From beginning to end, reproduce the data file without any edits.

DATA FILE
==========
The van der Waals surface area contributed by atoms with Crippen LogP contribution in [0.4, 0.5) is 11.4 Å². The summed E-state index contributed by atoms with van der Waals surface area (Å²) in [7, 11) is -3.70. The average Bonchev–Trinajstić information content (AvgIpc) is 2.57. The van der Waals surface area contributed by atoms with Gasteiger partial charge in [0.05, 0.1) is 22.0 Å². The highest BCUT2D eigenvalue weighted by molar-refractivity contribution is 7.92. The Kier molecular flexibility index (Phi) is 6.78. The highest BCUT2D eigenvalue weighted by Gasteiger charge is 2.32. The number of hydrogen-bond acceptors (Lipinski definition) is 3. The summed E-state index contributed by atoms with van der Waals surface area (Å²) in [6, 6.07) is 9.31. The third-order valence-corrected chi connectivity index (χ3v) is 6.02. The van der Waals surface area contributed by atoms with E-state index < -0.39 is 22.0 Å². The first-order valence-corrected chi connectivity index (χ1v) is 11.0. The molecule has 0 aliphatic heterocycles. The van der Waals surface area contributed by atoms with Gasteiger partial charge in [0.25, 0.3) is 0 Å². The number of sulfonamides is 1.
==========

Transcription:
The van der Waals surface area contributed by atoms with Crippen LogP contribution in [0.4, 0.5) is 11.4 Å². The summed E-state index contributed by atoms with van der Waals surface area (Å²) in [7, 11) is -3.70. The average Bonchev–Trinajstić information content (AvgIpc) is 2.57. The van der Waals surface area contributed by atoms with Gasteiger partial charge in [0.05, 0.1) is 22.0 Å². The highest BCUT2D eigenvalue weighted by molar-refractivity contribution is 7.92. The Kier molecular flexibility index (Phi) is 6.78. The highest BCUT2D eigenvalue weighted by Gasteiger charge is 2.32. The number of hydrogen-bond acceptors (Lipinski definition) is 3. The summed E-state index contributed by atoms with van der Waals surface area (Å²) in [6, 6.07) is 9.31. The third-order valence-corrected chi connectivity index (χ3v) is 6.02. The van der Waals surface area contributed by atoms with E-state index < -0.39 is 22.0 Å². The first-order valence-corrected chi connectivity index (χ1v) is 11.0. The molecule has 0 aliphatic heterocycles. The van der Waals surface area contributed by atoms with Gasteiger partial charge in [0.25, 0.3) is 0 Å². The number of sulfonamides is 1.